Have you ever driven around Montana and seen a “build-to-suit” sign on a piece of land and wondered what it meant? Why you should care?
Well, that depends.
Have you been searching for the right commercial space for your business with no luck? You should care.
Is excess capital to custom-build a new building for your business hard to come by? You should care.
Do you have up 15-24 months before you need new space? You should care.
Now that you care, what is a build-to-suit?
A Build to Suit (BTS) is where a commercial property tenant enters into an agreement with a developer or landowner to construct a new, custom-built facility for lease. Once completed, the tenant typically becomes the sole occupant. This type of agreement allows for optimally efficient use of both the land and the building as the future occupant specifies how they want it to be designed to meet their business needs.
When you see a Walgreens, standalone Starbucks, or many single-occupant office or warehouse buildings, those are often done as BTS projects. If companies as big as Starbucks, Amazon and Walgreen’s are doing BTS projects, there’s probably a pretty good reason for it. Read on to find out why.
How does it work?
BTS development is a dynamic process involving the negotiation of a lease and a construction contract simultaneously. Before we take a more in-depth look into some of the advantages and disadvantages of this type of arrangement, lets first create the structure and timeline of how they typically work, as each deal is going to be different with varying needs and circumstances.
BTS developments usually come packaged in two forms:
1) Developer Route: The growing company elects to engage a commercial broker to “shop” their deal to commercial developers. The developer that offers the best deal then takes on the burden of acquisition of the land, construction of the building and management of the property. The Tenant (Company) then leases the property from the developer upon completion, usually for 10 years or more.
2) Sale/Leaseback Route: In this case, the tenant assumes the initial burden of land acquisition, financing liability, and the hiring of the general contractor to plan and construct the building. Upon completion, an investor purchases the building with the single-tenant remaining as the occupant. By doing so, the tenant gets all their acquisition capital back out of the building to re-invest into business as they see fit.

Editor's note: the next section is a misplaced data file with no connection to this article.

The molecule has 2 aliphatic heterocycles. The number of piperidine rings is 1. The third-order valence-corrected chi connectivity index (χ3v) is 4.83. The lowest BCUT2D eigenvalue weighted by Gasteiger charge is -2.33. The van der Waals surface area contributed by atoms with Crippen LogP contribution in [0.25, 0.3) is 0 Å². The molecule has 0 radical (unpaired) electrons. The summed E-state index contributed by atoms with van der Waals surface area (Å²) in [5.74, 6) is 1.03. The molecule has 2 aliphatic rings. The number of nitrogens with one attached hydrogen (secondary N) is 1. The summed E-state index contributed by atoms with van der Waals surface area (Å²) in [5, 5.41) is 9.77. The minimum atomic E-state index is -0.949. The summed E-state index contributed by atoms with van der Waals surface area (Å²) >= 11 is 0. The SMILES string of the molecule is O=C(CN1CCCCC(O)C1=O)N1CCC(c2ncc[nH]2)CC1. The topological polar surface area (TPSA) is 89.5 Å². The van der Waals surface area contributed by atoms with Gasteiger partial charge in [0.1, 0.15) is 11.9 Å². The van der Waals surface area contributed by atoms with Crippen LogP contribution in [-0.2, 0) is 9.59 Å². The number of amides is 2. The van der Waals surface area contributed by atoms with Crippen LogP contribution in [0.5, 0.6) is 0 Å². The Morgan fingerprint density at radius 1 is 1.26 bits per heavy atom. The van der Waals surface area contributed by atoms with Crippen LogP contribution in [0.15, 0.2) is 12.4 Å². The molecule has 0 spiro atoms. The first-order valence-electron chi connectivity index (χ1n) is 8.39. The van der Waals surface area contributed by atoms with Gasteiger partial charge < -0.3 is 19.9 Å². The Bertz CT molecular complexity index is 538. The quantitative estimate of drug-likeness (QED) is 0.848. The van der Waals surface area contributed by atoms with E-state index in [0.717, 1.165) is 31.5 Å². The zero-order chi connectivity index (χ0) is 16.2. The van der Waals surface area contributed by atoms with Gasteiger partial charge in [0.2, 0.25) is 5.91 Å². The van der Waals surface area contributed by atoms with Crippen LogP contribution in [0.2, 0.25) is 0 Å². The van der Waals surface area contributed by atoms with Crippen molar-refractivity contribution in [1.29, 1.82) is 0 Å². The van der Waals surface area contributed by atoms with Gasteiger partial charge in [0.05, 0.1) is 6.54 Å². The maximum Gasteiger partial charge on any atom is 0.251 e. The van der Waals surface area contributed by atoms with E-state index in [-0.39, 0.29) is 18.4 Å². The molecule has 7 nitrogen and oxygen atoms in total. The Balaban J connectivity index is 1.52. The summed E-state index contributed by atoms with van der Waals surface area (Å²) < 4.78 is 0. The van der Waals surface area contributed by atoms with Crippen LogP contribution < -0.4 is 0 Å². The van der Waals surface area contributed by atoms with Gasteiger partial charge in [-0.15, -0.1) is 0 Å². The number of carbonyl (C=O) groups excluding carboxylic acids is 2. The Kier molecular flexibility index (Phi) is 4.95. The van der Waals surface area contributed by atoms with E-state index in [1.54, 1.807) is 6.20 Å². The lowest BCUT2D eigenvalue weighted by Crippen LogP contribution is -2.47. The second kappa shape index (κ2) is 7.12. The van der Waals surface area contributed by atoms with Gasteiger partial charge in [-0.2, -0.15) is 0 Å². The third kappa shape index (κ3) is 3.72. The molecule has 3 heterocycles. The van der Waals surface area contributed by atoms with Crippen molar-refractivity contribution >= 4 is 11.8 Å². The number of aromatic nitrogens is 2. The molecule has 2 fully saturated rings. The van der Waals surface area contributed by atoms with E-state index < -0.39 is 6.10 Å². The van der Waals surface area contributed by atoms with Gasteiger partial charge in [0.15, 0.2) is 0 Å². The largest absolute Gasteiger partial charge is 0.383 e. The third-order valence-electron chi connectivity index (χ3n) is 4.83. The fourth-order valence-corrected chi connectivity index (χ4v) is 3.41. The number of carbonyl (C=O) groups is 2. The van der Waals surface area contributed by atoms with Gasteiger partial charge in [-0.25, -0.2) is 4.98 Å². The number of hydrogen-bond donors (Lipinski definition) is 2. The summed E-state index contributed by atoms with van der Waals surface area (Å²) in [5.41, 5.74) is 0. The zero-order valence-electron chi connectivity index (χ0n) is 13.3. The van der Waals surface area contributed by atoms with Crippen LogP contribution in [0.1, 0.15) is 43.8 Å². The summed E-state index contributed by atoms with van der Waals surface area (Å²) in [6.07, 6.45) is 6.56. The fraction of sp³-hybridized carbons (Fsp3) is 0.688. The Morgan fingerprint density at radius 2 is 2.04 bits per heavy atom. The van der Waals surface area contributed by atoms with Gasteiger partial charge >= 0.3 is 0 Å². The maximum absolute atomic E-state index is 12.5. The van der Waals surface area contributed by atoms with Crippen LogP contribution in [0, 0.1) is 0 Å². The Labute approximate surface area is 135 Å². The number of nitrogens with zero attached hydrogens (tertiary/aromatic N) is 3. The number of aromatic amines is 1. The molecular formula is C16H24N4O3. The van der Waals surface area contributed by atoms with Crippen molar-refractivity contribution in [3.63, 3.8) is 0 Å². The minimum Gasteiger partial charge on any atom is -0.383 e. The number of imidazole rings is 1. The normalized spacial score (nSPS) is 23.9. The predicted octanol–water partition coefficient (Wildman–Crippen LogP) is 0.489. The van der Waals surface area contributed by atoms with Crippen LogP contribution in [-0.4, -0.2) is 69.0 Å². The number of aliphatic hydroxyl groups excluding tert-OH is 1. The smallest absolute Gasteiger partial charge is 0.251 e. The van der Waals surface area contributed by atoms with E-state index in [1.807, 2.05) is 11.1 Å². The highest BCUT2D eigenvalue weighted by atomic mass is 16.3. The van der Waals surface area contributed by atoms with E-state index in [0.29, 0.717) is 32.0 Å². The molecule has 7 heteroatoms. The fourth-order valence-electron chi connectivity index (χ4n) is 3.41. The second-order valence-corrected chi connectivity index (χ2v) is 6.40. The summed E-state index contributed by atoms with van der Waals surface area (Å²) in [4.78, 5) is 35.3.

What is a typical Build-to-Suit Timeline?
What are some advantages of Build-to-Suit?
- The developer usually secures the equity and debt for the project, which frees up capital for the tenant to use in the growth of their business.
- The design of the building will be tailored to the exact needs of the tenant with existing needs and future growth options in mind.
- If your company yields better than 10-12% on its capital deployed inside the business, you will likely make more money by being a BTS tenant than as an owner-occupier with capital tied up in a building.
- Rent for the tenant is fully tax-deductible*. *in most cases, consult your attorney and CPA
What are some Disadvantages of Build-to-Suit?
- The overall timeframe of a BTS can reach out as far as 15-24 months, or longer in some cases.
- Tenants may view long-term lease deals as a drawback if adequate growth and contraction options aren’t available.
- New construction is expensive. BTS construction is no exception, you just pay for it in a higher lease rate.
- Creditworthiness is a must for tenants in a BTS arrangement.
- Mandatory that the tenant has accurate forecasts of future and expected growth, assuring that their future needs are met in the design and construction of the new property.
Examples of Build-to-Suit in Montana
Build-to-Suit development is dynamic undertaking, but one that can solve a wide variety of space problems for a commercial tenant. As soon as your company begins to consider its real estate expansion needs, it is important to consult an experienced commercial real estate broker to identify potential Build-to-Suit options. Engaging an industry professional will allow you to focus on your core business, leaving the often-complex process of development to an experienced project management team.